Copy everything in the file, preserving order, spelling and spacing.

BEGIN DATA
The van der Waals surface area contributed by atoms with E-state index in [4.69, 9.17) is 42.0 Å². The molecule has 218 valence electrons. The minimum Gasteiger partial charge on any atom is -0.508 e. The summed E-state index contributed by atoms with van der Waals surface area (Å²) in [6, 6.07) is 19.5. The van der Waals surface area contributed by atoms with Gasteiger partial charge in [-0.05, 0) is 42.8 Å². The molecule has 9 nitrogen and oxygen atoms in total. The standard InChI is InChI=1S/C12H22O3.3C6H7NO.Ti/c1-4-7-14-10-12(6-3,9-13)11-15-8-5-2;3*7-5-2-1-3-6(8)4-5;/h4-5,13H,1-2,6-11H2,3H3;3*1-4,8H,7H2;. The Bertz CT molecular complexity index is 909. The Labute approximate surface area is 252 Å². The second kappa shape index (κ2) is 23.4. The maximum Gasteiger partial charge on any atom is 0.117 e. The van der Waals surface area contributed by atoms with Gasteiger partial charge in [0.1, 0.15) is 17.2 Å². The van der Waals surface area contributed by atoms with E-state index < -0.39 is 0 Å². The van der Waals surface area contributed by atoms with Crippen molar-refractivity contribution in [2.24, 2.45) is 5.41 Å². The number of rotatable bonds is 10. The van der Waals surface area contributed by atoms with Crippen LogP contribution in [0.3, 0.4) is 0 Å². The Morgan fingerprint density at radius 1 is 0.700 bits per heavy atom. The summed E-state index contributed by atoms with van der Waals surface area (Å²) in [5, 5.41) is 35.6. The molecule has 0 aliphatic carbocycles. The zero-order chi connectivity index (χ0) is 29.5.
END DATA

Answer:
The van der Waals surface area contributed by atoms with E-state index in [4.69, 9.17) is 42.0 Å². The molecule has 218 valence electrons. The minimum Gasteiger partial charge on any atom is -0.508 e. The summed E-state index contributed by atoms with van der Waals surface area (Å²) in [6, 6.07) is 19.5. The van der Waals surface area contributed by atoms with Gasteiger partial charge in [-0.05, 0) is 42.8 Å². The molecule has 9 nitrogen and oxygen atoms in total. The standard InChI is InChI=1S/C12H22O3.3C6H7NO.Ti/c1-4-7-14-10-12(6-3,9-13)11-15-8-5-2;3*7-5-2-1-3-6(8)4-5;/h4-5,13H,1-2,6-11H2,3H3;3*1-4,8H,7H2;. The Bertz CT molecular complexity index is 909. The Labute approximate surface area is 252 Å². The second kappa shape index (κ2) is 23.4. The maximum Gasteiger partial charge on any atom is 0.117 e. The van der Waals surface area contributed by atoms with Gasteiger partial charge in [0.1, 0.15) is 17.2 Å². The van der Waals surface area contributed by atoms with E-state index < -0.39 is 0 Å². The van der Waals surface area contributed by atoms with Crippen molar-refractivity contribution in [2.24, 2.45) is 5.41 Å². The number of rotatable bonds is 10. The van der Waals surface area contributed by atoms with Crippen LogP contribution in [0.3, 0.4) is 0 Å². The Morgan fingerprint density at radius 1 is 0.700 bits per heavy atom. The summed E-state index contributed by atoms with van der Waals surface area (Å²) in [5, 5.41) is 35.6. The molecule has 0 aliphatic carbocycles. The zero-order chi connectivity index (χ0) is 29.5.